In general, the tiers are determined by the way you swipe your card. If you, for instance, own a retail store and swipe a customers card via the terminal, that’s probably a “Qualified” transaction. Whereas, if you took the same card over the phone it might be a “Mid-Qualified” rate, whereas an internet transaction might be a “Non-Qualified” rate. The exact opposite might apply for an internet based company. The point is, its arbitrary. Making it even more confusing, is the fact that some credit card processors move transactions in which you accept a specific card into a lower tier. For example, accepting a credit card with a very good rewards program (which typically means Visa charges more to the credit card processor to accept that card) might automatically be best case a mid-qualified rate, regardless of how you accepted the card (swiped via terminal v. over the phone v. internet).
The point of all of this mess, is that it’s virtually impossible to figure how much markup you’re being charged on a given transaction. Moreover, its virtually impossible to compare tiered pricing quotes because you usually don’t know what the mid-qualified and non-qualified rates are, and even when you do, you don’t know which transactions fit in there, and which don’t for a given credit card processor because almost every provider is engaging in some form of the “Downgraded Transaction Misdirection”.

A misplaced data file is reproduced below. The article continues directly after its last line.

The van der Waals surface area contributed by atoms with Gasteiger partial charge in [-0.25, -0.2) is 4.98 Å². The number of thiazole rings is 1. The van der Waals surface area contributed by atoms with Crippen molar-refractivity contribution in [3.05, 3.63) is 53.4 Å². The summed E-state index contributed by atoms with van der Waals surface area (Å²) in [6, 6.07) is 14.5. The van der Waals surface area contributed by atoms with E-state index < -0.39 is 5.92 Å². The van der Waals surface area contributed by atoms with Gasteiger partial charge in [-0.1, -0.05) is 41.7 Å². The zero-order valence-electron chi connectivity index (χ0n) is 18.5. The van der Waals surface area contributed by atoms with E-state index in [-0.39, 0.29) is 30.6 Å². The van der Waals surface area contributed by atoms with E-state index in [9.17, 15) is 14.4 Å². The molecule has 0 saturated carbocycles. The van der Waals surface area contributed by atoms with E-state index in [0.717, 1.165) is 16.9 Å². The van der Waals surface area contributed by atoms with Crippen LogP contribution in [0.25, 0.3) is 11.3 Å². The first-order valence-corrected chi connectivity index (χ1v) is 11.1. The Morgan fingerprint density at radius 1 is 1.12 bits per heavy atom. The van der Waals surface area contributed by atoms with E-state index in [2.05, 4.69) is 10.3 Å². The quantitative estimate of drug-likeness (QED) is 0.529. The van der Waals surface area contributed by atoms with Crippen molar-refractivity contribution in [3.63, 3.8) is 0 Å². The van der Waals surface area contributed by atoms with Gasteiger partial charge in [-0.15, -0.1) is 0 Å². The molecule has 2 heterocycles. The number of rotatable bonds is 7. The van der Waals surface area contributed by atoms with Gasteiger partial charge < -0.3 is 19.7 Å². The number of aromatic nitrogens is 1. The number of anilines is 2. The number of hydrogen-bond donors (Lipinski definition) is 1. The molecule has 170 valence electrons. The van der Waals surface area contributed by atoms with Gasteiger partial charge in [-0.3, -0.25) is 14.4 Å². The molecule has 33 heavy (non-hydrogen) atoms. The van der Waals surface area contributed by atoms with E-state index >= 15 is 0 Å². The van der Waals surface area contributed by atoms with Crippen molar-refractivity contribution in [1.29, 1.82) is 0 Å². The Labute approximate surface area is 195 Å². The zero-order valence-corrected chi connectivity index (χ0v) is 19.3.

All of this confusion and misdirection, and we still haven’t gotten to another pricing area where another level of misdirection is going on, account fees. These are discussed at the end of the article.
Interchange Plus Pricing
Definition: A good way to think of this pricing structure is Cost Plus. Processors take the interchange rate (aka the rate that Visa, Mastercard or Discover charges them) and add a fixed markup for every transaction. The interchange rate for a particular credit card is set by Visa, Mastercard, Discover, AMEX, etc. and is non-negotiable. The part that is negotiable, is the markup amount (or the “Plus” part in “Interchange Plus”).
The Skinny: When your service is priced in interchange plus, you know exactly how much markup you’re paying every time you accept a customer’s card. That means you won’t have to wonder how much profit the merchant account services provider is making on a given swipe, or wonder if you’re being taken advantage of by the shady practice of the “Qualified rate misdirection” or the “downgraded transaction misdirection”. That’s because tiers don’t exist here, and because of that the company can’t fool with using a teaser qualified rate or downgrading your transaction.